Over the past several days we have watched in disgust as the progeny from our nation’s despicable past terrorized a city, committed murder, and received tacit approval from the highest level of government. White supremacy has found a home in the White House. The President is determined to perpetuate and maintain the social, political, historical, and institutional domination by White people at the expense of people of color. And in so doing, he is creating an environment that is also too toxic for White America. The White supremacy movement will not vanish until people of good will succeed in atoning for our nation’s past, reconciling, and building a bridge to a just and fair society where ALL are prospering and reaching their full potential.

America is seeing in real-time what the fight for equity looks like. When cultures, structures, and institutions are forced to change, the responses by those comfortable with and benefiting from the status quo are too frequently ugly, distressing, and violent. Equity leaders should not expect anything less. We signed up for this. Consequently, when things are at their worst, we must be at our best – body, mind, and soul. PolicyLink remains optimistic and single-minded in our work. We are standing strong in the face of formidable opposition because equity leaders, especially those on the front lines, are making progress.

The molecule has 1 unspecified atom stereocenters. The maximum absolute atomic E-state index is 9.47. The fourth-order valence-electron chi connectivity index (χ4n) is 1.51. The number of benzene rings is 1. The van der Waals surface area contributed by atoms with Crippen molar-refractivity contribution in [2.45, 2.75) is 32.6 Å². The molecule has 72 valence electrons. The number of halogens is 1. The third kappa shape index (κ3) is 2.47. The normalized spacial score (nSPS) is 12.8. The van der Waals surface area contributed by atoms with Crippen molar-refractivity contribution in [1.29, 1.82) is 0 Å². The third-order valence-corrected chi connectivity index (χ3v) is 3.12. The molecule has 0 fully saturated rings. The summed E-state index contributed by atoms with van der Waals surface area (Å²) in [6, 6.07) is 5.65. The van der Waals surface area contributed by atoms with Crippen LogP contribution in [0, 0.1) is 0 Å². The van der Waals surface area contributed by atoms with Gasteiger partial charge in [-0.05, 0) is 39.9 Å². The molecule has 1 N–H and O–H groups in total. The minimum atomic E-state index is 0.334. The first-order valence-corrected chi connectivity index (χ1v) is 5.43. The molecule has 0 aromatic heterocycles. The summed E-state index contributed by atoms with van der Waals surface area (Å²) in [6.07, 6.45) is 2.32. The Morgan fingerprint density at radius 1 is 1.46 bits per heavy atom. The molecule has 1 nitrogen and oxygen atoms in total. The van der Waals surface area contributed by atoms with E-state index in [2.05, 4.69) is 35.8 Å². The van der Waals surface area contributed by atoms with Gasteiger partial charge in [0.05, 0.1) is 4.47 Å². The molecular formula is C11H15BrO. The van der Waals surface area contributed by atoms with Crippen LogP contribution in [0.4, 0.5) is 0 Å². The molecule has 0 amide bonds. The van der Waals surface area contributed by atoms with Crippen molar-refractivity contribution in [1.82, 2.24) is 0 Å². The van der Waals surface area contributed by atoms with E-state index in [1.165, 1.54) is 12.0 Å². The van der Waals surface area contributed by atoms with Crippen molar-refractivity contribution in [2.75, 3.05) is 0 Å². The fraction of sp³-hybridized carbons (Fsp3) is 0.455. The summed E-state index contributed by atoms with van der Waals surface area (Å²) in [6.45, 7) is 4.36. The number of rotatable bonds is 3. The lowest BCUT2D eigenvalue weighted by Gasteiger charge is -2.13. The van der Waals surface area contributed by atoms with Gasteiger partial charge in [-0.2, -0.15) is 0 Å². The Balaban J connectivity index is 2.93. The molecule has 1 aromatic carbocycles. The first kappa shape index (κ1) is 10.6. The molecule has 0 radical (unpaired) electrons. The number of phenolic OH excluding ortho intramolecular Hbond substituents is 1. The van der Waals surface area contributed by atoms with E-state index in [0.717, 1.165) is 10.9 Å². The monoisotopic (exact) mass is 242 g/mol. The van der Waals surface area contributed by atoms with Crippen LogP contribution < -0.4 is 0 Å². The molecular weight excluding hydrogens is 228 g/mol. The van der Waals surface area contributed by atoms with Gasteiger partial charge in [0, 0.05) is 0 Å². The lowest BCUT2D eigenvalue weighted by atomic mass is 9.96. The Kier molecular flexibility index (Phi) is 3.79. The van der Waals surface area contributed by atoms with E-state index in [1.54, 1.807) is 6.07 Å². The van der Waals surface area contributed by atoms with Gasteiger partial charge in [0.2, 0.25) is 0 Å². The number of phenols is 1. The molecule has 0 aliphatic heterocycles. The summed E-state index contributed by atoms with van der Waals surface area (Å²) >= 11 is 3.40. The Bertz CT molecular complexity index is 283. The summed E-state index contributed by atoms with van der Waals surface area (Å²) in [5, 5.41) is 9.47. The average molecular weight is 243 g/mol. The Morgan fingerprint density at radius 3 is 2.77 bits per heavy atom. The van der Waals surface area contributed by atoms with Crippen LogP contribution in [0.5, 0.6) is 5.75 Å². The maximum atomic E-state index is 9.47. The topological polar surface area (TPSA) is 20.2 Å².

We also are standing strong because we are getting a sense that increasing numbers of White people are sick of other White people's racist conduct. We applaud the fact that from the streets, to corporate board rooms, to charitable giving, White people are taking up the work of equity. We hope we live in a country where most White people do not sympathize with White supremacists. If our perceptions are real, we have an opportunity to accelerate the advancement of equity, and we must seize it. While people of color are going to see this fight for equity through to victory, there is a powerful role that White people must play, and this role can no longer be eschewed for safer, transactional expressions of solidarity.